Following Paterson's reelection announcement, The Times relentlessly pursued him. A page one above-the-fold article (by four reporters) investigated the woman in the Bronx who had been abused by David Johnson. It seems that she had a brief phone conversation with Paterson (at his instigation) and then did not turn up for a court hearing at which she had requested protection from Johnson.

The lead article in The Times on Feb. 26 revealed the resignation of the governor's top criminal justice advisor. An accompanying article reported that Patterson had asked Atty. Gen. Andrew M. Cuomo to investigate the allegations. A gift from heaven for Cuomo, who thus far has not announced his plan to run for the governor's position.

The next day, Feb. 27, the page one bombshell dropped. Paterson announced that he will not run for reelection. Breaths of relief came from the White House, Democrats, and newspaper readers who had been oversaturated with the Paterson imbroglio.

David Paterson has been a media target since he became governor in 2008 when Eliot Spitzer resigned, after being involved in a prostitution investigation. (Ironically, his call girl, Ashley Dupre, now is a columnist at the New York Post) At a news conference after taking office, Paterson attempted to get out anything soiled, notably that he had tried cocaine and marijuana when he was a young man and had been unfaithful to his wife in 1999 when they were separated.

The media have criticized Paterson's poor performance but no one anticipated a scandal. Way back in 2000, when Paterson was a state senator, Johnson was his driver. The New York Observer (Feb. 16) printed a copy of a police accident report involving a state vehicle and a NYC bus. The passengers were Paterson and a state employee, Lila Kirtron, who was Paterson's mistress.

Why were the recent rumors about Paterson so widespread? Speculation was that Andrew Cuomo had engineered or encouraged them, but Cuomo strongly denied any involvement.

The media like to report on rumors. The word seems more acceptable than gossip but rumor and gossip are not synonymous. During the last two years, I have been working on a book about gossip. I have learned from the social scientists that gossip usually starts as a fact and then may be embellished, while rumors always are speculative. "Buy on rumor, sell on news" is a longtime aphorism among investors.

One of the most significant rumors ever circulated was about the existence of weapons of mass destruction in Iraq in 2002. Like most rumors, it was believable, but it was not true. UFOlogists are adamant in their claims but UFO reports, like alien sightings, are rumors and have not been verified by authoritative sources.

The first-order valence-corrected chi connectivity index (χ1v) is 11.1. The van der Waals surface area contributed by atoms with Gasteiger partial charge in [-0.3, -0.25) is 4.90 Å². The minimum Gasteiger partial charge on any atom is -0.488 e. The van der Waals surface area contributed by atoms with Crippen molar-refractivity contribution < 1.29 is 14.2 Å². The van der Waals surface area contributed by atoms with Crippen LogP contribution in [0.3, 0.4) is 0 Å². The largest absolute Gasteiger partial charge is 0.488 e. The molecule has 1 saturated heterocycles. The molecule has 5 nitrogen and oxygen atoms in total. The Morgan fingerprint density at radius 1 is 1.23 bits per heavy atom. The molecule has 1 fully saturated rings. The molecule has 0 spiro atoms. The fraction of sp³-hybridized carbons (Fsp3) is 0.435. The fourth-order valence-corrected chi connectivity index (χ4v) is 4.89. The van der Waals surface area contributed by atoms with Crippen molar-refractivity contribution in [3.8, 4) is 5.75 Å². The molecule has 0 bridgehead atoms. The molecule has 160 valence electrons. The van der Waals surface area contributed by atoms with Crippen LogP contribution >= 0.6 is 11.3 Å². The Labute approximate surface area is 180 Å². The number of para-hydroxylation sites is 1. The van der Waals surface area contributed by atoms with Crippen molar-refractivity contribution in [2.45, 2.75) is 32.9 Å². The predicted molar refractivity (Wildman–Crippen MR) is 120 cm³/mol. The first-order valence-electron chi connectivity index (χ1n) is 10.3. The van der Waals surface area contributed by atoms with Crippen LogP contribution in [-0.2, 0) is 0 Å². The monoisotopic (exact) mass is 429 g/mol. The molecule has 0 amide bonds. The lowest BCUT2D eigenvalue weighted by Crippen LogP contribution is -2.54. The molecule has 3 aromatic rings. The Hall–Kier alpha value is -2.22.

A rumor often takes on a life of its own, can persist and be harmful. Much of the appeal of both rumor and gossip arises from wishful thinking and the intrigue of secrecy. Many people still argue about unproven conspiracies, such as that John F. Kennedy was killed as part of a plot.

In dealing with rumors and gossip, public relations consultants advise their clients to tell the truth quickly and fully. David Paterson tried to do that but repetition of the denials was fodder for the tabloids and gossip blogs. All of us, including the media, have become distrustful of many politicians, such as Mark Sanford and John Edwards.

Of course, The Times was not alone in its pursuit of Paterson, though its coverage was much greater than the two New York tabloids. The New York Post had more articles than the Democratic-oriented Daily News. The Post dubbed it abusegate, with references to "raunchy rumors."

The tabloids are creative in their headlines such as the Post's "I'll leave office early only "in a box" (Feb. 9) and "David's Full Glass of Whine" (Feb. 21). Post covers included "Time To Go, Dave" (Feb. 26) and "See Ya!" (Feb. 27). The Daily News cover on Feb. 27 was "Just Get Out, Dave."

This story is not over. Patterson has not announced the date when he will leave office. When Cuomo completes his investigation, criminal actions may ensue. But, for now, blame is not on the rumor mill.

Richard Weiner, a public relation consultant, is writing a book about gossip. His 23 books include "Webster's New World Dictionary of Media and Communications."